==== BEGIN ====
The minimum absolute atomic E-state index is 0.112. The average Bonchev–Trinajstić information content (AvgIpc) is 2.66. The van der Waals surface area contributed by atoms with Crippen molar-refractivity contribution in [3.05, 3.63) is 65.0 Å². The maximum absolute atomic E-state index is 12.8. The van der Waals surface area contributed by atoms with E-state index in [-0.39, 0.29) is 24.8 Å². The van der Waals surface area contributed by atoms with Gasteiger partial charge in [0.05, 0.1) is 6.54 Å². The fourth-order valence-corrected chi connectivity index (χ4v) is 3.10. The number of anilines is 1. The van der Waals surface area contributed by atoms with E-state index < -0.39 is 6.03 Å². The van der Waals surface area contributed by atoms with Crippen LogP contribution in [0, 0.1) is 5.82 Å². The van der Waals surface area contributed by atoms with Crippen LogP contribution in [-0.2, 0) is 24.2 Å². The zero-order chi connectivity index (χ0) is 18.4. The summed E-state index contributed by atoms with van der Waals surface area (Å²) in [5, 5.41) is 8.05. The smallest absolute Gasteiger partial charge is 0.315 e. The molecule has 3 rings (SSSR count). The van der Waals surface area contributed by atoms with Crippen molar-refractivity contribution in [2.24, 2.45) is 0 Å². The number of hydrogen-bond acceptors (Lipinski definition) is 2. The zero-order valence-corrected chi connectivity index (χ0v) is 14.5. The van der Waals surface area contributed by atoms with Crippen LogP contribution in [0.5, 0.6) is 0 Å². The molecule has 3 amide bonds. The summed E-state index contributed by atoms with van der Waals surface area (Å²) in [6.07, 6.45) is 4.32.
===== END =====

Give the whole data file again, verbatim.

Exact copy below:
The minimum absolute atomic E-state index is 0.112. The average Bonchev–Trinajstić information content (AvgIpc) is 2.66. The van der Waals surface area contributed by atoms with Crippen molar-refractivity contribution in [3.05, 3.63) is 65.0 Å². The maximum absolute atomic E-state index is 12.8. The van der Waals surface area contributed by atoms with E-state index in [-0.39, 0.29) is 24.8 Å². The van der Waals surface area contributed by atoms with Gasteiger partial charge in [0.05, 0.1) is 6.54 Å². The fourth-order valence-corrected chi connectivity index (χ4v) is 3.10. The number of anilines is 1. The van der Waals surface area contributed by atoms with E-state index < -0.39 is 6.03 Å². The van der Waals surface area contributed by atoms with Crippen LogP contribution in [0, 0.1) is 5.82 Å². The van der Waals surface area contributed by atoms with Crippen LogP contribution in [-0.2, 0) is 24.2 Å². The zero-order chi connectivity index (χ0) is 18.4. The summed E-state index contributed by atoms with van der Waals surface area (Å²) in [5, 5.41) is 8.05. The smallest absolute Gasteiger partial charge is 0.315 e. The molecule has 3 rings (SSSR count). The van der Waals surface area contributed by atoms with Crippen molar-refractivity contribution in [2.24, 2.45) is 0 Å². The number of hydrogen-bond acceptors (Lipinski definition) is 2. The zero-order valence-corrected chi connectivity index (χ0v) is 14.5. The van der Waals surface area contributed by atoms with Crippen LogP contribution in [0.5, 0.6) is 0 Å². The molecule has 3 amide bonds. The summed E-state index contributed by atoms with van der Waals surface area (Å²) in [6.07, 6.45) is 4.32.